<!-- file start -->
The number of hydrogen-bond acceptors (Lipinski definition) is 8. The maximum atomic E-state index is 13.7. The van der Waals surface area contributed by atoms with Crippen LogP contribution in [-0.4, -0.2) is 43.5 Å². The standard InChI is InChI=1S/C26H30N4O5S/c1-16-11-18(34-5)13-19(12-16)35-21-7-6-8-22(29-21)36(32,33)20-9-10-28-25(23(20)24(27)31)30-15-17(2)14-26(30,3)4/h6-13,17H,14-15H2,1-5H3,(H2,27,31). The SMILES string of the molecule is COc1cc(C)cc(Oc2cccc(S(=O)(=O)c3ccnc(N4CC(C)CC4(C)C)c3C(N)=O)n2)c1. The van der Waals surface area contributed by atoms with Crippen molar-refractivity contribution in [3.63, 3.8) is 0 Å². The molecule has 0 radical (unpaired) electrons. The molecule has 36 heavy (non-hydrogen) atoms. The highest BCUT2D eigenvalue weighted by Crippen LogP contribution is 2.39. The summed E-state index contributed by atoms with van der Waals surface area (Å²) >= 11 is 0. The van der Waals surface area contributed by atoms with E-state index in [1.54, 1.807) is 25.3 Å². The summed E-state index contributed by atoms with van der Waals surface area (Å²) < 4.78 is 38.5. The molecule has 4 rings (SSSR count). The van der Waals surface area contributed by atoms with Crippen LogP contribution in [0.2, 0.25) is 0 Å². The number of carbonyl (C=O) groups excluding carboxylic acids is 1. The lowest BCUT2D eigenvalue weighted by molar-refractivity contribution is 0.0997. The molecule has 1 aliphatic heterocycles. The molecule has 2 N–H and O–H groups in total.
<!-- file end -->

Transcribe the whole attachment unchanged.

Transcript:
The number of hydrogen-bond acceptors (Lipinski definition) is 8. The maximum atomic E-state index is 13.7. The van der Waals surface area contributed by atoms with Crippen LogP contribution in [-0.4, -0.2) is 43.5 Å². The standard InChI is InChI=1S/C26H30N4O5S/c1-16-11-18(34-5)13-19(12-16)35-21-7-6-8-22(29-21)36(32,33)20-9-10-28-25(23(20)24(27)31)30-15-17(2)14-26(30,3)4/h6-13,17H,14-15H2,1-5H3,(H2,27,31). The SMILES string of the molecule is COc1cc(C)cc(Oc2cccc(S(=O)(=O)c3ccnc(N4CC(C)CC4(C)C)c3C(N)=O)n2)c1. The van der Waals surface area contributed by atoms with Crippen molar-refractivity contribution in [3.63, 3.8) is 0 Å². The molecule has 0 radical (unpaired) electrons. The molecule has 36 heavy (non-hydrogen) atoms. The highest BCUT2D eigenvalue weighted by Crippen LogP contribution is 2.39. The summed E-state index contributed by atoms with van der Waals surface area (Å²) >= 11 is 0. The van der Waals surface area contributed by atoms with E-state index in [1.54, 1.807) is 25.3 Å². The summed E-state index contributed by atoms with van der Waals surface area (Å²) < 4.78 is 38.5. The molecule has 4 rings (SSSR count). The van der Waals surface area contributed by atoms with Crippen LogP contribution in [0.2, 0.25) is 0 Å². The number of carbonyl (C=O) groups excluding carboxylic acids is 1. The lowest BCUT2D eigenvalue weighted by molar-refractivity contribution is 0.0997. The molecule has 1 aliphatic heterocycles. The molecule has 2 N–H and O–H groups in total.